Marine Midshipmen Get Realistic Training During Overnight Field Exercise


By MIDN 4/C Savage, Photos by MIDN 3/C Zhu

Fort Devens, MA-The lights of suburban Massachusetts soon faded into the dark treetops of Fort Devens, and the Midshipmen (MIDN) of the Marine Platoon were ready to enter the field. The pilots of our two Blackhawks executed a series of steep banks, plunges, and high-altitude climbs before dropping us off at the insert point. As soon as we were inserted and the helicopters had exited over our heads, we traveled with our assault packs toward the bivouac site. The platoon sergeant, MIDN 2/C King, made sure to keep us moving with intensity in order to set up our tents and maintain accountability for the two squads of four fireteams that made up our platoon. However, we were not alone in the woods. Several Midshipmen disappeared behind the pine trees after the Cadre simulated attacks and “captured” several of them. Security teams had to keep watch and find the “missing” personnel so that the platoon could safely finish the bivouac evolution before starting the real challenges of the year’s first field exercise.

By this time, everyone was accustomed to the dark tactical environment, and we were ready to step off on our 6-mile hike with rifles in hand. The squad leaders, MIDN 2/C Murray and MIDN 2/C Noviello, were constantly checking on the status of their fireteams as the heavy packs began to weigh down on our feet several miles in. Even with the challenge, we continued to keep each other motivated as we tackled hills and progressed back to camp.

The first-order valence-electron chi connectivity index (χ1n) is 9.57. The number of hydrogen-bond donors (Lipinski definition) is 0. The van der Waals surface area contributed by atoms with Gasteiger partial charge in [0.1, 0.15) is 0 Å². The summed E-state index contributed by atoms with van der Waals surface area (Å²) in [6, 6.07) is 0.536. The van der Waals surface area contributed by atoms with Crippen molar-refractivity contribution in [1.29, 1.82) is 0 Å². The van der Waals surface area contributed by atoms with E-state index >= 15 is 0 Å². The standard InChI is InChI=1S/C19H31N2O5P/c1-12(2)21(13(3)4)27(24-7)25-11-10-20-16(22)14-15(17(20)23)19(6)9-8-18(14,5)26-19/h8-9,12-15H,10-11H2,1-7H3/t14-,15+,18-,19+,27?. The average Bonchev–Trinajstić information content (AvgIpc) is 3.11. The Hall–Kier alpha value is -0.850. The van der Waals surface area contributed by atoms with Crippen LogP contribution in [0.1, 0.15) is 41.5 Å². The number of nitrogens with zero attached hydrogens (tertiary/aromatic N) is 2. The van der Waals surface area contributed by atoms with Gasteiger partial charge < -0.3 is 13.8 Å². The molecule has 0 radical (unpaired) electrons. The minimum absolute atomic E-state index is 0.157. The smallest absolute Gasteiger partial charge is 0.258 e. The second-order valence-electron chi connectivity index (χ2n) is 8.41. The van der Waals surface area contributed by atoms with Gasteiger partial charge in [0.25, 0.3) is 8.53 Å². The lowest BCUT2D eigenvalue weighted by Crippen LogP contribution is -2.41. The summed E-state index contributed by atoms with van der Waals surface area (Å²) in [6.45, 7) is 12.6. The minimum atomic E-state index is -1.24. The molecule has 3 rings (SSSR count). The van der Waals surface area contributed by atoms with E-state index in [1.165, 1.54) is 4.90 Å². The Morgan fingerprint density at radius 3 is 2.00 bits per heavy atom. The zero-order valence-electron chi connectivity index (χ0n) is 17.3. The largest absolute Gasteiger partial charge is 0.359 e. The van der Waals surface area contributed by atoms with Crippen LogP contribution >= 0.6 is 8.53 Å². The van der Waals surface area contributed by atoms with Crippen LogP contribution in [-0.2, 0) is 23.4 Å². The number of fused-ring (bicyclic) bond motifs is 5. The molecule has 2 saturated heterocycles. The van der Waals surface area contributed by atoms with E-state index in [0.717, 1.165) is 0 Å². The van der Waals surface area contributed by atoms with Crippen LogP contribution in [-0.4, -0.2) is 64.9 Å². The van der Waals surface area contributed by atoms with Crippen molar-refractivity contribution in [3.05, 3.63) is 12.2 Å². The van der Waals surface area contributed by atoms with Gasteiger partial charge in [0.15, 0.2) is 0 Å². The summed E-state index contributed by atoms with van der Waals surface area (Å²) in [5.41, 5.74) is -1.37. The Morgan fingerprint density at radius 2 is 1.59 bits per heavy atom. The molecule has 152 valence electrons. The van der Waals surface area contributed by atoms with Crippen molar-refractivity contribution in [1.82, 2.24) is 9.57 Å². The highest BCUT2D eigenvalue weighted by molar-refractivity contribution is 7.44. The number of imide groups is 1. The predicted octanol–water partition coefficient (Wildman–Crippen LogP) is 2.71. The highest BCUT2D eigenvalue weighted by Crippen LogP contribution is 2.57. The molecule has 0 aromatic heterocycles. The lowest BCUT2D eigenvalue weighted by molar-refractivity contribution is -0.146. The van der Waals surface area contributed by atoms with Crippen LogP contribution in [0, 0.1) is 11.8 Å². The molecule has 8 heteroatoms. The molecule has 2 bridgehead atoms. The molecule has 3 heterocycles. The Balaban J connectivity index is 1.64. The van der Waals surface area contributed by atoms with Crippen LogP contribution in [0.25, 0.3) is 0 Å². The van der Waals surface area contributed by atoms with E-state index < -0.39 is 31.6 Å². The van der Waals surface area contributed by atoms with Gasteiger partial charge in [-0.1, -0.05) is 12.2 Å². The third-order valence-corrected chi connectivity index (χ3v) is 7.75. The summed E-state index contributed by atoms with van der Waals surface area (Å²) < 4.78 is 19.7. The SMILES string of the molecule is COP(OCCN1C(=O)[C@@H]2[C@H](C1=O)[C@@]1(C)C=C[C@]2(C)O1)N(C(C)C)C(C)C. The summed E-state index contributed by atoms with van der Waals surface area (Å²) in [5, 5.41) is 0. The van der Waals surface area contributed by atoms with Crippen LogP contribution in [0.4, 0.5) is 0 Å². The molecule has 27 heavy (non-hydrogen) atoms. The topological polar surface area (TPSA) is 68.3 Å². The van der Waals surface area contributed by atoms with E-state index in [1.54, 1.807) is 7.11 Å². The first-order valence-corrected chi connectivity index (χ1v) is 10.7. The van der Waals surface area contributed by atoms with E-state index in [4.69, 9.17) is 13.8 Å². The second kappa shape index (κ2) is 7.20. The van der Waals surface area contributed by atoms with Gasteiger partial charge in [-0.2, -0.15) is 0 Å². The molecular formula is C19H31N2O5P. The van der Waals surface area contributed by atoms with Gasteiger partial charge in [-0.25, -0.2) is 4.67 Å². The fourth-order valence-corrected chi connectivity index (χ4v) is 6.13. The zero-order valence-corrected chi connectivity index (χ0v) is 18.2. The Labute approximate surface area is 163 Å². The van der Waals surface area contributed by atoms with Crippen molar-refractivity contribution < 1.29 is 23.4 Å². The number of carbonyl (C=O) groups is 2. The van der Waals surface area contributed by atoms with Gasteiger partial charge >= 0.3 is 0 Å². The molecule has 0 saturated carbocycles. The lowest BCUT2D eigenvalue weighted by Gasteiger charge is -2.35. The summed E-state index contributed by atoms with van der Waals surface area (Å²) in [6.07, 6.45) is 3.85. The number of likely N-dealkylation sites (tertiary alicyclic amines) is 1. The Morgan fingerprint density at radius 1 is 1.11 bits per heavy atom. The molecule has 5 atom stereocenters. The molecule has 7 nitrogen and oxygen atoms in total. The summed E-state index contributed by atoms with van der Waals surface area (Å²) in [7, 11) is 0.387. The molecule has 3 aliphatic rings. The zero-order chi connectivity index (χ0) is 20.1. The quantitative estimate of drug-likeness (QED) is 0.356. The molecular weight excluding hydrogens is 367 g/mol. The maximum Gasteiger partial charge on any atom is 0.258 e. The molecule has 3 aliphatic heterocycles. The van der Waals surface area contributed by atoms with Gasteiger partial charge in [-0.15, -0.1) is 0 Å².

The cold Halloween air eventually crept up on us after we had stopped sweating from the hike, but there was one more evolution to complete before resting for the night. Land navigation was the next challenge, and the wooded terrain obscured with darkness did no favors for the Midshipmen. Armed with compasses, the seven pairs all made it back after two hours traversing the course from point to point. We had earned a few hours of sleep and watch rotations every 60 minutes until morning, but the platoon had completed a good amount of the training.


Soon enough, the tents came down, even faster than they had gone up, and the Platoon had exited the bivouac site without leaving any trace that we had been there. Some managed to have a few bites from their MREs, but we were quickly moving to the final evolution of the weekend. The Fire Team in the Offense (FITO) training took our four-man units and put them through several missions in hostile territory, testing many of the skills we had worked on. The upperclassmen got their teams briefed and ready before navigating woods, swamps, and hills en route to the objectives. Always on the alert, we faced multiple ambushes and assaulted the Cadre positions until the FITO course finally reached an end. This last phase concluded our training for the weekend, and the cold, exhausted Midshipmen loaded up in the vans to reach the extraction site. As we waited in an open field for the Blackhawks, the Cadre took the time to build a terrain model out of sticks and stones, showing the Platoon how to thoroughly brief a mission plan. Before long, the blades of the helicopters kicked up the dust and tore apart the grass of the landing zone along with the Cadre’s work on the terrain model. Once again, the platoon was good to go and gone in minutes.